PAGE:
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At the Movies
The Death of the Auteur

Orson Welles’s final film, newly completed after four decades in limbo, is a fascinating paradox: a deeply personal but radically collaborative project, which speaks as much to our time as to his.

Courtesy of Zipporah Films
At the Movies
Wiseman in the Heartland

A new documentary from an 88-year-old master casts an empathetic spotlight on small-town America, and the institutions that sustain its communal life.

Wikimedia Commons
Pop Idols
Clapton and the Devil Blues

A new biography of Eric Clapton tells a quintessential ’60s story—and a didactic tale of how suffering can lead to redemption.

Getty Images
Identity Crisis
Immigration and the Logic of Liberalism

A new book on immigration claims to offer an economic argument against open borders. Instead, it offers a cultural argument against modern liberalism.

(Rick T. Wilking/Getty Images)
Working It Out
Hard Work

A new book on the future of work offers some insightful reporting, but is crippled by a strong case of confirmation bias.

The New Battlefield
Chronicles of the Meme War

A new book offers a revealing look into how social media has been “weaponized” by nefarious actors—even if it doesn’t show how the genie can be put back into the bottle.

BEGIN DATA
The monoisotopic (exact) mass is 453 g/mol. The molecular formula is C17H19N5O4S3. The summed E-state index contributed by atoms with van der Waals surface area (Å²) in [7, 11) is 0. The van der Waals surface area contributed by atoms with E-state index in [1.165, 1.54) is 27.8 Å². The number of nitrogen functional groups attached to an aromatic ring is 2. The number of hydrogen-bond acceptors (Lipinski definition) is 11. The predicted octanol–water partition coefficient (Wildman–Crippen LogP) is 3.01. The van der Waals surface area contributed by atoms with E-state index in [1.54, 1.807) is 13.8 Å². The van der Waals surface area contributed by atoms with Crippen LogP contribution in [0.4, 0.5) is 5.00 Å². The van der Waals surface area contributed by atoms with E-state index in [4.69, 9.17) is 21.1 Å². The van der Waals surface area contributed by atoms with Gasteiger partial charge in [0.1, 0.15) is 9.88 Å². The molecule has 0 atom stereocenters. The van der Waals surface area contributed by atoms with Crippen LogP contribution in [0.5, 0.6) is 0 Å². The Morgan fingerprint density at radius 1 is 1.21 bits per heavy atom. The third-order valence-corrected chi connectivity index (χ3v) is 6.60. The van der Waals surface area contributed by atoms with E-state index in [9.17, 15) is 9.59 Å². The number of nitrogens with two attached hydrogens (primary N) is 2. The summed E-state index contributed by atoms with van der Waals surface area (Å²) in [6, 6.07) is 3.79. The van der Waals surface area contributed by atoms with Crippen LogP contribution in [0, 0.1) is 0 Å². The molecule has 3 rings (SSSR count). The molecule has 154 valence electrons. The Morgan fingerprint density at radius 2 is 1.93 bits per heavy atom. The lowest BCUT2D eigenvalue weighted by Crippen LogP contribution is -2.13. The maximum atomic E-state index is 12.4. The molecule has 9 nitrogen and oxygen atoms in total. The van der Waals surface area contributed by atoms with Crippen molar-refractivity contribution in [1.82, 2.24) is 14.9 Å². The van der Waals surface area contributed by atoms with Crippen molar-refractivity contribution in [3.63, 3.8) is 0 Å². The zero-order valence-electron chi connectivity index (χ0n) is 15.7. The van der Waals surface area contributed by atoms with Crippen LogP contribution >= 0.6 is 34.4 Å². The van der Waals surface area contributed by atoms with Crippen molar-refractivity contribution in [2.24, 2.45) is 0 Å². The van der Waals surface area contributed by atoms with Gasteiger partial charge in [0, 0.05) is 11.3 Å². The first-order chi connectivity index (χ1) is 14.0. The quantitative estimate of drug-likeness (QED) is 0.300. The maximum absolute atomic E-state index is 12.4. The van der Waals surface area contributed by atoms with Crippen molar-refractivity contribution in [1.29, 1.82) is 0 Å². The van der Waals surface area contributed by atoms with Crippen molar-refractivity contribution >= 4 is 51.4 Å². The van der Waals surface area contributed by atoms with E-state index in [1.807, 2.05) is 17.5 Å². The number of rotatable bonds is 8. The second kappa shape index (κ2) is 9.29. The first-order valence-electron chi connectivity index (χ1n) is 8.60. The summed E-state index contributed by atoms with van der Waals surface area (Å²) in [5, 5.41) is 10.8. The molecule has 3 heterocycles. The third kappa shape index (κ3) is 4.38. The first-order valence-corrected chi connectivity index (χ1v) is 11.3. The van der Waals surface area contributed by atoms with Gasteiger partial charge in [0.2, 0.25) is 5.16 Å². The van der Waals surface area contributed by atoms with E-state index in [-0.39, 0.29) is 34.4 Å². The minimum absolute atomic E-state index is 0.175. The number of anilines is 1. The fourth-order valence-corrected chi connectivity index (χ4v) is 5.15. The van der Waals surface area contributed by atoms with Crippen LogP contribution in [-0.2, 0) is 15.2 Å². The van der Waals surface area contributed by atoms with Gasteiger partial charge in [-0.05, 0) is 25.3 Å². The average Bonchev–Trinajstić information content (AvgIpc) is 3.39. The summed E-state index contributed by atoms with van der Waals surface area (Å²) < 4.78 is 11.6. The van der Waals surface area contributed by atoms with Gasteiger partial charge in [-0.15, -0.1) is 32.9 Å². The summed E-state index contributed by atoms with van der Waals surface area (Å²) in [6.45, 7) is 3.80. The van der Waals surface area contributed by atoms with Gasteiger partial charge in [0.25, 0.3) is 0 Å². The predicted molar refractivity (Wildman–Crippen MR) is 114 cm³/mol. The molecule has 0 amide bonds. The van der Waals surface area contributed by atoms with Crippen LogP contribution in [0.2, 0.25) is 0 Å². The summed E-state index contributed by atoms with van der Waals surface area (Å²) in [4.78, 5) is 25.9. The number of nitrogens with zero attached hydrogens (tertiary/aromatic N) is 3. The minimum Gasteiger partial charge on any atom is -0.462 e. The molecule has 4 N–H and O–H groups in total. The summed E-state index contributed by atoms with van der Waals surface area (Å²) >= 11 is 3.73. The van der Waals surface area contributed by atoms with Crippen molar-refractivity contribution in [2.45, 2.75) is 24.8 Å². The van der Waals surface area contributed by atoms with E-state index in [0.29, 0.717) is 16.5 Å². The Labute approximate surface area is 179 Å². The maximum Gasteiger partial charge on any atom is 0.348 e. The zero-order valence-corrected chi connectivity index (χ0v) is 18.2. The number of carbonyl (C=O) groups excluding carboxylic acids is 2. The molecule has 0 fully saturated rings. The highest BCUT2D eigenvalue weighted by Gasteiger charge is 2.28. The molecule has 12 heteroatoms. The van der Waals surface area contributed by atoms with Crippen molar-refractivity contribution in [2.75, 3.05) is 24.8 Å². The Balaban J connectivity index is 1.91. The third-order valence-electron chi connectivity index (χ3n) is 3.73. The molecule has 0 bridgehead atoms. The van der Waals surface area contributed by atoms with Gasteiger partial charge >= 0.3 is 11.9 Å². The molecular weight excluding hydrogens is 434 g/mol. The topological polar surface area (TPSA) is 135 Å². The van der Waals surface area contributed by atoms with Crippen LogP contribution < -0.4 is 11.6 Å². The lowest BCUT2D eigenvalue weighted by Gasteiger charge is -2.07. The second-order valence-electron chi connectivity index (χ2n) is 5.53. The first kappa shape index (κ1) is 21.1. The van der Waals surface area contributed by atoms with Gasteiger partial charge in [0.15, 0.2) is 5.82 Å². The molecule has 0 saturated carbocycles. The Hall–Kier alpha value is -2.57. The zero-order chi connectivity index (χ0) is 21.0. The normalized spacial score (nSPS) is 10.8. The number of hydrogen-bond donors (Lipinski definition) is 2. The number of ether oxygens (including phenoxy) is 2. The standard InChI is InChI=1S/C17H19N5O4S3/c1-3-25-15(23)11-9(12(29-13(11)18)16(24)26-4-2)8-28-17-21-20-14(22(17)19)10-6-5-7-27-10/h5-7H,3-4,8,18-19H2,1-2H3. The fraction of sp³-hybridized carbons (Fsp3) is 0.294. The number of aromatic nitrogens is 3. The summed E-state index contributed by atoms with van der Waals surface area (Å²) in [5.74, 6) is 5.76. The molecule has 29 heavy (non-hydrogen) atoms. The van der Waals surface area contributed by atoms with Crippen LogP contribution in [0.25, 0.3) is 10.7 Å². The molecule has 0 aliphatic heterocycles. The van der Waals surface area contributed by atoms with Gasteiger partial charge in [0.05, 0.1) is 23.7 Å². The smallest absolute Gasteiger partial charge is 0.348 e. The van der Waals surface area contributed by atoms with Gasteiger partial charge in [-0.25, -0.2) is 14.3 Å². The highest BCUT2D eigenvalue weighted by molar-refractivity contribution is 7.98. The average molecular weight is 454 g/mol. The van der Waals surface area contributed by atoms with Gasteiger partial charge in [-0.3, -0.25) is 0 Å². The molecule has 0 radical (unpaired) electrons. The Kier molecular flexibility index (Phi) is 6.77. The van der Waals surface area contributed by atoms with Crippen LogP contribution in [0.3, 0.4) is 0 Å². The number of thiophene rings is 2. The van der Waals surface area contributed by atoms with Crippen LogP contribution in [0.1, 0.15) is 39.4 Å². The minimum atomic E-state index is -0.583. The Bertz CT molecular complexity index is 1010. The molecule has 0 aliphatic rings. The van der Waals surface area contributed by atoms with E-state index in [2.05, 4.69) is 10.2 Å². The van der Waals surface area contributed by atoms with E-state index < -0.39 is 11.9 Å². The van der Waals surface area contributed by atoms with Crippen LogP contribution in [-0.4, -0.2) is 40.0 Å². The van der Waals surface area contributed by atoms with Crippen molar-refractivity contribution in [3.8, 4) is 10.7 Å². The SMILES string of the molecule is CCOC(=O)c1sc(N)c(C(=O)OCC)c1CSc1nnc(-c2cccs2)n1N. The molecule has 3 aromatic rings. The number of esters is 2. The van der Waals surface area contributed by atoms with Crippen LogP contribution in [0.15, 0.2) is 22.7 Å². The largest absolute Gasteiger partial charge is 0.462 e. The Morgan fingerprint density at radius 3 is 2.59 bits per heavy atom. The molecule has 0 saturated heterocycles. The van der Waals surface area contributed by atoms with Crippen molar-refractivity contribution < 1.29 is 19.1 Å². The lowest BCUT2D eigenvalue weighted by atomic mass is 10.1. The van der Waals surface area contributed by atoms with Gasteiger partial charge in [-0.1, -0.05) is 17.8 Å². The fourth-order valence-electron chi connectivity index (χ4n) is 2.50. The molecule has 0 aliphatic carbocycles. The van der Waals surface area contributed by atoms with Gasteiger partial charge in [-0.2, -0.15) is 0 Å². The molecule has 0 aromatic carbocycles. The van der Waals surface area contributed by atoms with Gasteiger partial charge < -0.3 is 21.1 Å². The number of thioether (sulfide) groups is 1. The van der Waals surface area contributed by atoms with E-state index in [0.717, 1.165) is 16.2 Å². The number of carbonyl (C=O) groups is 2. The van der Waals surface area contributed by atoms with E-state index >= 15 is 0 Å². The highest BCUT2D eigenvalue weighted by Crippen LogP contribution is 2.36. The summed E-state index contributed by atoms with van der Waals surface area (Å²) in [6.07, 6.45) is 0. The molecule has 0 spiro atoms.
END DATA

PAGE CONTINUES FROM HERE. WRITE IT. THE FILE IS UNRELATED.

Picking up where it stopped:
Amazon Studios
Sartre on the Tube
The Afterlife Will Be Televised

Two quirky comedies about death translate the gloom of French existentialism to the cheerier realm of American television.

Ian Waldie/Getty Images
The Secret World
An Intelligent History

Christopher Andrew’s The Secret World shows us how the intelligence business is consistently underrated by politicians, military leaders, and historians.

Fed Chairman Jerome Powell (Alex Wong/Getty Images)
Technocracy and Democracy
The Taming of the Few

In his new book, ex-central banker Paul Tucker explores the legitimacy crisis of the regulatory state—and argues that with great unelected power comes great democratic responsibility.

(Alex Wong/Getty Images)
Phony Philanthropy
Change You Can’t Believe In

A new book argues that our technocratic elite have succumbed to a “new faith” that promises worldly utopia but instead perpetuates injustice. Perhaps they might take lessons from an older one.

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